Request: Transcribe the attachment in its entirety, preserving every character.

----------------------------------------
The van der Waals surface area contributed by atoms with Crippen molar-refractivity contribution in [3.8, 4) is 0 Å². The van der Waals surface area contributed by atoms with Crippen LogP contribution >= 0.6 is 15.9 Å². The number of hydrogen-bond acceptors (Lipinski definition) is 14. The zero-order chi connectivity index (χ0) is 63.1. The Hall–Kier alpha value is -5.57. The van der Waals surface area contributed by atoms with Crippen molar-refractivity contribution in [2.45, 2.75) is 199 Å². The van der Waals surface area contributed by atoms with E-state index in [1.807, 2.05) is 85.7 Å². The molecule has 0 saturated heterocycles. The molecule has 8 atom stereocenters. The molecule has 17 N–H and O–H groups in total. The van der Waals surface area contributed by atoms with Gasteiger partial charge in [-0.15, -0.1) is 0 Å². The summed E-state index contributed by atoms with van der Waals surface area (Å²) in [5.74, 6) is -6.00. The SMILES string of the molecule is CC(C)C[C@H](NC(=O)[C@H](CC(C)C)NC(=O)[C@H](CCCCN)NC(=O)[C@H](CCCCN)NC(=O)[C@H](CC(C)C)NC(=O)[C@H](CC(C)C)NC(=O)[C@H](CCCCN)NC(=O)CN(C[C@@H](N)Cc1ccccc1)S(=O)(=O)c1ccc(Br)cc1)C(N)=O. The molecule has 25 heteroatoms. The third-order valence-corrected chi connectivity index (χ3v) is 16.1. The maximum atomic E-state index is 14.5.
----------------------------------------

The van der Waals surface area contributed by atoms with Crippen molar-refractivity contribution in [3.8, 4) is 0 Å². The van der Waals surface area contributed by atoms with Crippen LogP contribution >= 0.6 is 15.9 Å². The number of hydrogen-bond acceptors (Lipinski definition) is 14. The zero-order chi connectivity index (χ0) is 63.1. The Hall–Kier alpha value is -5.57. The van der Waals surface area contributed by atoms with Crippen molar-refractivity contribution in [2.45, 2.75) is 199 Å². The van der Waals surface area contributed by atoms with E-state index in [1.807, 2.05) is 85.7 Å². The molecule has 0 saturated heterocycles. The molecule has 8 atom stereocenters. The molecule has 17 N–H and O–H groups in total. The van der Waals surface area contributed by atoms with Gasteiger partial charge in [-0.15, -0.1) is 0 Å². The summed E-state index contributed by atoms with van der Waals surface area (Å²) in [5.74, 6) is -6.00. The SMILES string of the molecule is CC(C)C[C@H](NC(=O)[C@H](CC(C)C)NC(=O)[C@H](CCCCN)NC(=O)[C@H](CCCCN)NC(=O)[C@H](CC(C)C)NC(=O)[C@H](CC(C)C)NC(=O)[C@H](CCCCN)NC(=O)CN(C[C@@H](N)Cc1ccccc1)S(=O)(=O)c1ccc(Br)cc1)C(N)=O. The molecule has 25 heteroatoms. The third-order valence-corrected chi connectivity index (χ3v) is 16.1. The maximum atomic E-state index is 14.5.